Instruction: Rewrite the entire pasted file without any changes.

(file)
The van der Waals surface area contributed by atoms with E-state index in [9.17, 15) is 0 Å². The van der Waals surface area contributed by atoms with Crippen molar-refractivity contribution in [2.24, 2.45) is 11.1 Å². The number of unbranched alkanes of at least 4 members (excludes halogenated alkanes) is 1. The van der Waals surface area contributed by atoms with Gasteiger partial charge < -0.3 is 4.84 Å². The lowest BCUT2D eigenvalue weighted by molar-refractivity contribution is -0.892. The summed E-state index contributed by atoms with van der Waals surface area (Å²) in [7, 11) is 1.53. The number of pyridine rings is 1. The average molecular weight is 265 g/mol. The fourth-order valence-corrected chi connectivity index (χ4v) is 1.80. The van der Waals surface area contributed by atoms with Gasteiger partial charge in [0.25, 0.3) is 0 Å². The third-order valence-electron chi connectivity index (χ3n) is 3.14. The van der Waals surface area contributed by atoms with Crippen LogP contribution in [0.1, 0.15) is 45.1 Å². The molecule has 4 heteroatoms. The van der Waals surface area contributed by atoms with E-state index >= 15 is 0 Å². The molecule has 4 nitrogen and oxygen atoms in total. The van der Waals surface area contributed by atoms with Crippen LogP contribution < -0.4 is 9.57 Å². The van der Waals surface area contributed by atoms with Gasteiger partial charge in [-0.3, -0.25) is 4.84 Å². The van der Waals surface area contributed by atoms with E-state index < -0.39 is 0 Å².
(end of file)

The van der Waals surface area contributed by atoms with E-state index in [9.17, 15) is 0 Å². The van der Waals surface area contributed by atoms with Crippen molar-refractivity contribution in [2.24, 2.45) is 11.1 Å². The number of unbranched alkanes of at least 4 members (excludes halogenated alkanes) is 1. The van der Waals surface area contributed by atoms with Gasteiger partial charge < -0.3 is 4.84 Å². The lowest BCUT2D eigenvalue weighted by molar-refractivity contribution is -0.892. The summed E-state index contributed by atoms with van der Waals surface area (Å²) in [7, 11) is 1.53. The number of pyridine rings is 1. The average molecular weight is 265 g/mol. The fourth-order valence-corrected chi connectivity index (χ4v) is 1.80. The van der Waals surface area contributed by atoms with Gasteiger partial charge in [0.25, 0.3) is 0 Å². The third-order valence-electron chi connectivity index (χ3n) is 3.14. The van der Waals surface area contributed by atoms with Crippen LogP contribution in [0.1, 0.15) is 45.1 Å². The molecule has 4 heteroatoms. The van der Waals surface area contributed by atoms with E-state index >= 15 is 0 Å². The molecule has 4 nitrogen and oxygen atoms in total. The van der Waals surface area contributed by atoms with Crippen LogP contribution < -0.4 is 9.57 Å². The van der Waals surface area contributed by atoms with Gasteiger partial charge in [-0.3, -0.25) is 4.84 Å². The van der Waals surface area contributed by atoms with E-state index < -0.39 is 0 Å².